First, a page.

Tuesday, December 15, 2015

THE WINTER AVIAN CAST

Every year I try to participate in the Feeder Watch program. This involves putting out birdseed during the months of November through March and recording what kinds and how many of each kind of bird come to the feeders.  Recording these observations online helps researchers at the Cornell Lab of Ornithology stay current on migration populations and wintering patterns. I'm happy to help with gathering data for their research, AND I love to watch the birds as well, simply for my own enjoyment.
   
                                                    CAST FOR THE WINTER FEAST

      Once the servants (meaning me and my grandkids) have filled every available vessel to brimming over, the waiting hoard of visitors descends from the treetops in their usual fashion.


      The Titmouse family, perfectly groomed, the traditional gray family colors perfectly in order, moves quickly among the other guests. They are small, slender and high strung by breeding and discipline.  Everything must be in order, clean, neatly settled, safe; above all, safe. The normal sequence of attendance for any of this clan is a late entrance. Two will be seen approaching, yet rarely are more than one seen in one spot.  Never is the entire entourage present in any one room simultaneously. That kind of careless behavior can get all of you killed if there are hawks in the area. Always, always there are some Tufted Titmouse outside the general muddle, inconspicuous, crests flat, posture affected. The soft gray, or gray over buff, of their plumage, perfectly suits their temperament. One must not attract unwanted attention, yet present oneself as effortlessly pulled together.  Only the rare flash of gold from a vest back gives the hint to their honorable lineage.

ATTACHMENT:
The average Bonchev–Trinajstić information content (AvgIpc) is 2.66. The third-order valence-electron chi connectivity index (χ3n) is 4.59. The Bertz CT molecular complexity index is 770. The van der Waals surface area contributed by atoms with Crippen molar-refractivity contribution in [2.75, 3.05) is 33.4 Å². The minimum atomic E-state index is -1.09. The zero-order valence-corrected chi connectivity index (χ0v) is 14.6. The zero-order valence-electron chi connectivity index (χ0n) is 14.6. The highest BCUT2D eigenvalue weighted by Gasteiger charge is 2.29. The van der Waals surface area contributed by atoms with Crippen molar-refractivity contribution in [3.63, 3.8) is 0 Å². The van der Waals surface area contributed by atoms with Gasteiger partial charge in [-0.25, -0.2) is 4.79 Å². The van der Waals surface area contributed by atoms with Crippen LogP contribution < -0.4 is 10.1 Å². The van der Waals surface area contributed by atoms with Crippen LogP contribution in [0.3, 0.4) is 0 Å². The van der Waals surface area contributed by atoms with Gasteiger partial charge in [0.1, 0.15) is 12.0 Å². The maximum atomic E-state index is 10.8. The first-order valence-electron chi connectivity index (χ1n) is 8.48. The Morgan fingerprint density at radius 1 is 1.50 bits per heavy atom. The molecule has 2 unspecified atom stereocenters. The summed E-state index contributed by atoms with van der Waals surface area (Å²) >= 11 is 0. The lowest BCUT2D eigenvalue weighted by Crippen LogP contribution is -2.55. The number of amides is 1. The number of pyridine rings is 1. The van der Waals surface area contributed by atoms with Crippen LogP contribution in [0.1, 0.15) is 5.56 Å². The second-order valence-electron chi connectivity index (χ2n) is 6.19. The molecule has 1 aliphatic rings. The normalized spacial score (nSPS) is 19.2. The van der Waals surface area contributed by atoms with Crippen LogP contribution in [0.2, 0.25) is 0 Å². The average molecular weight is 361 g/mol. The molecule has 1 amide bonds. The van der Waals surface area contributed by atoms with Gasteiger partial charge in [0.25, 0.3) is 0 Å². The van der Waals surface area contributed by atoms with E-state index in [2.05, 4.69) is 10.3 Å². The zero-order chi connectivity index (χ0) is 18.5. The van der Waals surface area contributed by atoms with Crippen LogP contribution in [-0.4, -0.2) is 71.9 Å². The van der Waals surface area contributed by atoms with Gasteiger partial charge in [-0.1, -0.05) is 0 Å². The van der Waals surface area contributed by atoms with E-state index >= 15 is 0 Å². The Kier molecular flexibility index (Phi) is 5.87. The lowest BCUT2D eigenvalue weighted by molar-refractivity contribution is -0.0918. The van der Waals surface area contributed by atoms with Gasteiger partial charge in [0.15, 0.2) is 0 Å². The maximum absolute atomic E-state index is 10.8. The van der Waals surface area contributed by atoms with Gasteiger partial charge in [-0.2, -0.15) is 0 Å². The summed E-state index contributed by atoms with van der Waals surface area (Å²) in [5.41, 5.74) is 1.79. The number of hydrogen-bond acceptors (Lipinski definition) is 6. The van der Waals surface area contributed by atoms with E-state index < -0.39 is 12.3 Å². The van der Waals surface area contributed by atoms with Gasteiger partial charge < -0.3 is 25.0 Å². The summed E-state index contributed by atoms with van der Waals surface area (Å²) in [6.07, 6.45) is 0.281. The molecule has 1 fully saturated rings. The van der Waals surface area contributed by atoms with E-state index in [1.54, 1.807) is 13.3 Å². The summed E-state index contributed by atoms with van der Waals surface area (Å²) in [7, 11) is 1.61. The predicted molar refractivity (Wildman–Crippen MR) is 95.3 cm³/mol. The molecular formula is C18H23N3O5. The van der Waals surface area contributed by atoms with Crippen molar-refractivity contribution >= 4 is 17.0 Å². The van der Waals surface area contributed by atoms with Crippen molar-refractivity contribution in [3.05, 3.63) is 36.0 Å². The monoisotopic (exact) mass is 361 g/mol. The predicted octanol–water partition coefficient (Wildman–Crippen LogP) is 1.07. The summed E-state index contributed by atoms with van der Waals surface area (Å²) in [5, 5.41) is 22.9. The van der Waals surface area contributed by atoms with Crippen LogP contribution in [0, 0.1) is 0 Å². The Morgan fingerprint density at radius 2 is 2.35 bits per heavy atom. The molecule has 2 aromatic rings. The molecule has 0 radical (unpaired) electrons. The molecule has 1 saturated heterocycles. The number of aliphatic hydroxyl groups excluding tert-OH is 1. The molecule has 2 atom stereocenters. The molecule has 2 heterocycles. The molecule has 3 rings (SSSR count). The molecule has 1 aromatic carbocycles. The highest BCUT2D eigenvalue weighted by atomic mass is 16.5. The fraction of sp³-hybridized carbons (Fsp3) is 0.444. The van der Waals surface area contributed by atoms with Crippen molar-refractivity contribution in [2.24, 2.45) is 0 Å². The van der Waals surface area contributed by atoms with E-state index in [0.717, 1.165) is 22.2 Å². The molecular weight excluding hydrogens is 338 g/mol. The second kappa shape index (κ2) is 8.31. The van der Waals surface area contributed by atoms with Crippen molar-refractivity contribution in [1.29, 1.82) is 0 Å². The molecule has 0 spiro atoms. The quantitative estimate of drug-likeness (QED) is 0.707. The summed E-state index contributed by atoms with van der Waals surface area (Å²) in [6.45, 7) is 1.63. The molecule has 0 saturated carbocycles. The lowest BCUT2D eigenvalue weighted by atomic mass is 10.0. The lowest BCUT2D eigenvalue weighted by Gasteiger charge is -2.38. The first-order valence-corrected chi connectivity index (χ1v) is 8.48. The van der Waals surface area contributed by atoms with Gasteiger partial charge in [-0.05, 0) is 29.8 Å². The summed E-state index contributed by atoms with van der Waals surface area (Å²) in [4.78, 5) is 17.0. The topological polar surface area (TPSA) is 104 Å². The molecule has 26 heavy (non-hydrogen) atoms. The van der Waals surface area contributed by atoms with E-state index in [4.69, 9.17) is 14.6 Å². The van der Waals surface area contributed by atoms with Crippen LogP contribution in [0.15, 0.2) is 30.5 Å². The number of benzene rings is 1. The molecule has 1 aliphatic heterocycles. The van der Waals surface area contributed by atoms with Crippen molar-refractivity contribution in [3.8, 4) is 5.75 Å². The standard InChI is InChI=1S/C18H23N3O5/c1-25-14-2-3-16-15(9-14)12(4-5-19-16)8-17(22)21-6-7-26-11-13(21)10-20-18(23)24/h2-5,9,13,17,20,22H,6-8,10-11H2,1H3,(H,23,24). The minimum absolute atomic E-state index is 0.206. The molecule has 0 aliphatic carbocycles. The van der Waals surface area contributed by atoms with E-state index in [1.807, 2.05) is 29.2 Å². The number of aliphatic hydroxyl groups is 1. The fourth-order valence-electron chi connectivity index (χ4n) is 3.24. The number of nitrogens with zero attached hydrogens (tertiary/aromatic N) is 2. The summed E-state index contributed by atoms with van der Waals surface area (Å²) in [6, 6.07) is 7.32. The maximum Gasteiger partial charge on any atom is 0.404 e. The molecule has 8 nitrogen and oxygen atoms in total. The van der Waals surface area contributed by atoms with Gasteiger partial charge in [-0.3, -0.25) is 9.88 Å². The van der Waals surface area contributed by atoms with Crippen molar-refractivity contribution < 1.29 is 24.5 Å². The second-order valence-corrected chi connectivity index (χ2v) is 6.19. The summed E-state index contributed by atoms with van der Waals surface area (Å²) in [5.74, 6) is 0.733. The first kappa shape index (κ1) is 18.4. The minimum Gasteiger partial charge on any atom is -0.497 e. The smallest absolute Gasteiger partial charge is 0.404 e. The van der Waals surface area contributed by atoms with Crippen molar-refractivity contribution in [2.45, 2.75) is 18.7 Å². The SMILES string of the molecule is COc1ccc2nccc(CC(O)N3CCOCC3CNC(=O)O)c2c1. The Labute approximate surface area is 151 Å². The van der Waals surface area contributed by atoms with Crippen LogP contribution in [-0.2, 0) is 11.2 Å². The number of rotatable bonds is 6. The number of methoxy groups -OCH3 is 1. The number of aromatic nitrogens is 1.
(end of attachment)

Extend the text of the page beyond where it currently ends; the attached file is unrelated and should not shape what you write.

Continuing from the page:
In sharp contrast to the refinement of the Titmouse clan, the Sparrows descend upon the hall en masse, dressed in numerous variations of bohemian disorder, shoes scuffed, hats askew, coats in tatters.  They seem to be tipsy on the joy of life itself. There is nothing affected about this lot. Constant chatter fills the air. Gossip abounds. Arms are flung round necks as they lean to tease cousins recently arrived from afar.  They eat with gusto, wiping mouths on sleeves, laugh loudly, and squelch any disapproval  with flashing dark eyes and a grin. Some may wonder at their lack of refinement, but they are disliked by no one. They are quick to make room for any and all at the table. The Sparrows never met a stranger.  
       An easy mark for these charming fellows is Phoebe, the sweetest maiden in the hall. Being shy, she lacks the confidence to join in with the high jinks of the sparrows. Dressed in her demure gray and tan, she watches from a distance, smiles, and sings her own name in a high sweet voice.


       On the raised dais at the end of the room stands Sir Mockingbird, he of a thousand songs.  He is
dressed in silver and gray with white ribbons visible on his sleeves and down his elegant cape when he dances.  He sings effortlessly and endlessly.  Watching the crowd below, he sings the anthems of every House present and much more besides. He will sing into the late hours and take requests if you but hum him a line. Mockingbird misses nothing and vanishes if danger enters the room. His silence, as often as not, sounding the alarm.

       The children of the house, dressed in gold and black, eat at a separate table, giggling, twittering, dropping their food. What darlings these are! Goldfinches, who play together as no others play. Now and again they make a rush for the main tables but are quickly sent back to the kitchen and their nurses. The nurses, solid and competent House Finches in brown and rose livery, flushed with their labors, hover and help. They are easily passed over and endlessly patient. They will partake of the delicacies of the main table when the others have gone.